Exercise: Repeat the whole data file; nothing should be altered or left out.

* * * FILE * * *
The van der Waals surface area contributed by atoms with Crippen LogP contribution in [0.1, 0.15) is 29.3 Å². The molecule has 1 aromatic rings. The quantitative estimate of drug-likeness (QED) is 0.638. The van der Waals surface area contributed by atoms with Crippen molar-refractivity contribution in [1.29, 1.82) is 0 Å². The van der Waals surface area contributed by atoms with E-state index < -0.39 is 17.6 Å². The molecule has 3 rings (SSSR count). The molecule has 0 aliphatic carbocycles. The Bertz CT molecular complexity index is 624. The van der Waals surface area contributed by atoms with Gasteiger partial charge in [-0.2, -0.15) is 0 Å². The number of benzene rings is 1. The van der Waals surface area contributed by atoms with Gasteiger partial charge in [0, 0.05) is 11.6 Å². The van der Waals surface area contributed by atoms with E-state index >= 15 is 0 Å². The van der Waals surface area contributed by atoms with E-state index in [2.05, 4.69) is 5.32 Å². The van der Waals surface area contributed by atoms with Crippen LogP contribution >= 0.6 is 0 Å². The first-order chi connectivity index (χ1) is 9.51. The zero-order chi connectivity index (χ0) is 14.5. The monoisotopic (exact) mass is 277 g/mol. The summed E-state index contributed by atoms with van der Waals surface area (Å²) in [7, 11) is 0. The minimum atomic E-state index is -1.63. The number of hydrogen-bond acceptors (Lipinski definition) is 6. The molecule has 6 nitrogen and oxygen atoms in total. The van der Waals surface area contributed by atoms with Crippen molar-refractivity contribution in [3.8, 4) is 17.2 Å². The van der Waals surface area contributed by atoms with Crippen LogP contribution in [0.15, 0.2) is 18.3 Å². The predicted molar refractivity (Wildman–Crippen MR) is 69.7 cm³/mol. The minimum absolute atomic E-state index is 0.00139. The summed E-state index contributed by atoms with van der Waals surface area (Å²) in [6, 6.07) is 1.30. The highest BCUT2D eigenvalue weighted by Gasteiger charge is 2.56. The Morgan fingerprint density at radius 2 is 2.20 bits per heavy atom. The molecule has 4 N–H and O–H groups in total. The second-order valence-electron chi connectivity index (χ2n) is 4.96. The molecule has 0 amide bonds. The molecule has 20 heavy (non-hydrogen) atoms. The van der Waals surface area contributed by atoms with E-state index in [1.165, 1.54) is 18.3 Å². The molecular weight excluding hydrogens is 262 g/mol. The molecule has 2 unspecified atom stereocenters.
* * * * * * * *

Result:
The van der Waals surface area contributed by atoms with Crippen LogP contribution in [0.1, 0.15) is 29.3 Å². The molecule has 1 aromatic rings. The quantitative estimate of drug-likeness (QED) is 0.638. The van der Waals surface area contributed by atoms with Crippen molar-refractivity contribution in [1.29, 1.82) is 0 Å². The van der Waals surface area contributed by atoms with E-state index < -0.39 is 17.6 Å². The molecule has 3 rings (SSSR count). The molecule has 0 aliphatic carbocycles. The Bertz CT molecular complexity index is 624. The van der Waals surface area contributed by atoms with Gasteiger partial charge in [-0.2, -0.15) is 0 Å². The number of benzene rings is 1. The van der Waals surface area contributed by atoms with Gasteiger partial charge in [0, 0.05) is 11.6 Å². The van der Waals surface area contributed by atoms with E-state index >= 15 is 0 Å². The van der Waals surface area contributed by atoms with E-state index in [2.05, 4.69) is 5.32 Å². The van der Waals surface area contributed by atoms with Crippen LogP contribution >= 0.6 is 0 Å². The first-order chi connectivity index (χ1) is 9.51. The zero-order chi connectivity index (χ0) is 14.5. The monoisotopic (exact) mass is 277 g/mol. The summed E-state index contributed by atoms with van der Waals surface area (Å²) in [7, 11) is 0. The minimum atomic E-state index is -1.63. The number of hydrogen-bond acceptors (Lipinski definition) is 6. The molecule has 6 nitrogen and oxygen atoms in total. The van der Waals surface area contributed by atoms with Crippen molar-refractivity contribution in [3.8, 4) is 17.2 Å². The van der Waals surface area contributed by atoms with Crippen LogP contribution in [0.15, 0.2) is 18.3 Å². The predicted molar refractivity (Wildman–Crippen MR) is 69.7 cm³/mol. The minimum absolute atomic E-state index is 0.00139. The summed E-state index contributed by atoms with van der Waals surface area (Å²) in [6, 6.07) is 1.30. The highest BCUT2D eigenvalue weighted by Gasteiger charge is 2.56. The Morgan fingerprint density at radius 2 is 2.20 bits per heavy atom. The molecule has 4 N–H and O–H groups in total. The second-order valence-electron chi connectivity index (χ2n) is 4.96. The molecule has 0 amide bonds. The molecule has 20 heavy (non-hydrogen) atoms. The van der Waals surface area contributed by atoms with E-state index in [1.165, 1.54) is 18.3 Å². The molecular weight excluding hydrogens is 262 g/mol. The molecule has 2 unspecified atom stereocenters.